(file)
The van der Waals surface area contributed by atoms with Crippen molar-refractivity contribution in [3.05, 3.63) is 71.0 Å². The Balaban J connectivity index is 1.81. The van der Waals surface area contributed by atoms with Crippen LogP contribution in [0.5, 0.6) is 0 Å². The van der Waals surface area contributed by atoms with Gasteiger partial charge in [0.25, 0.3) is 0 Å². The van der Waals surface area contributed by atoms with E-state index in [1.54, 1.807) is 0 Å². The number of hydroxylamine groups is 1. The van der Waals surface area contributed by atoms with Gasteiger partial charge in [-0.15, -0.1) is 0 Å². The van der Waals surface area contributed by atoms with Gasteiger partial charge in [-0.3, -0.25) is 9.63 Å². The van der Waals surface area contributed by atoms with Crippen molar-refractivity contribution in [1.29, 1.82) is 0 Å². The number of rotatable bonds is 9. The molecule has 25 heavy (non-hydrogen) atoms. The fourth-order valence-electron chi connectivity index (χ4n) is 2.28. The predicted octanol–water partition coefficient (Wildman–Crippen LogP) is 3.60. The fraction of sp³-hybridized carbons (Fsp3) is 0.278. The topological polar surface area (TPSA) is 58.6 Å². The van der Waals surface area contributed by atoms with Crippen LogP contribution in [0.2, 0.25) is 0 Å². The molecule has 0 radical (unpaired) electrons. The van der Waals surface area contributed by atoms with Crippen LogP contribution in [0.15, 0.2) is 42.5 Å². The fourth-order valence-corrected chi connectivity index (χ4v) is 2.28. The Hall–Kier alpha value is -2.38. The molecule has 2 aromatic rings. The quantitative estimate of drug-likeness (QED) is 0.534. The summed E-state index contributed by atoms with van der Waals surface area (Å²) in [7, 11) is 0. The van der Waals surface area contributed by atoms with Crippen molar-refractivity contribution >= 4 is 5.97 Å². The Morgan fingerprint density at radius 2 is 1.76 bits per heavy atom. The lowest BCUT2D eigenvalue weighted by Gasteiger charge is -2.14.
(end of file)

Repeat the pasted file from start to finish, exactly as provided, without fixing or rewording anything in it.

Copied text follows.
The van der Waals surface area contributed by atoms with Crippen molar-refractivity contribution in [3.05, 3.63) is 71.0 Å². The Balaban J connectivity index is 1.81. The van der Waals surface area contributed by atoms with Crippen LogP contribution in [0.5, 0.6) is 0 Å². The van der Waals surface area contributed by atoms with Gasteiger partial charge in [0.25, 0.3) is 0 Å². The van der Waals surface area contributed by atoms with E-state index in [1.54, 1.807) is 0 Å². The number of hydroxylamine groups is 1. The van der Waals surface area contributed by atoms with Gasteiger partial charge in [-0.15, -0.1) is 0 Å². The van der Waals surface area contributed by atoms with Gasteiger partial charge in [-0.3, -0.25) is 9.63 Å². The van der Waals surface area contributed by atoms with Crippen molar-refractivity contribution in [1.29, 1.82) is 0 Å². The number of rotatable bonds is 9. The molecule has 25 heavy (non-hydrogen) atoms. The fourth-order valence-electron chi connectivity index (χ4n) is 2.28. The predicted octanol–water partition coefficient (Wildman–Crippen LogP) is 3.60. The fraction of sp³-hybridized carbons (Fsp3) is 0.278. The topological polar surface area (TPSA) is 58.6 Å². The van der Waals surface area contributed by atoms with Crippen LogP contribution in [0.2, 0.25) is 0 Å². The molecule has 0 radical (unpaired) electrons. The van der Waals surface area contributed by atoms with Crippen LogP contribution in [0.15, 0.2) is 42.5 Å². The fourth-order valence-corrected chi connectivity index (χ4v) is 2.28. The Hall–Kier alpha value is -2.38. The molecule has 2 aromatic rings. The quantitative estimate of drug-likeness (QED) is 0.534. The summed E-state index contributed by atoms with van der Waals surface area (Å²) in [7, 11) is 0. The van der Waals surface area contributed by atoms with Crippen molar-refractivity contribution >= 4 is 5.97 Å². The Morgan fingerprint density at radius 2 is 1.76 bits per heavy atom. The lowest BCUT2D eigenvalue weighted by Gasteiger charge is -2.14.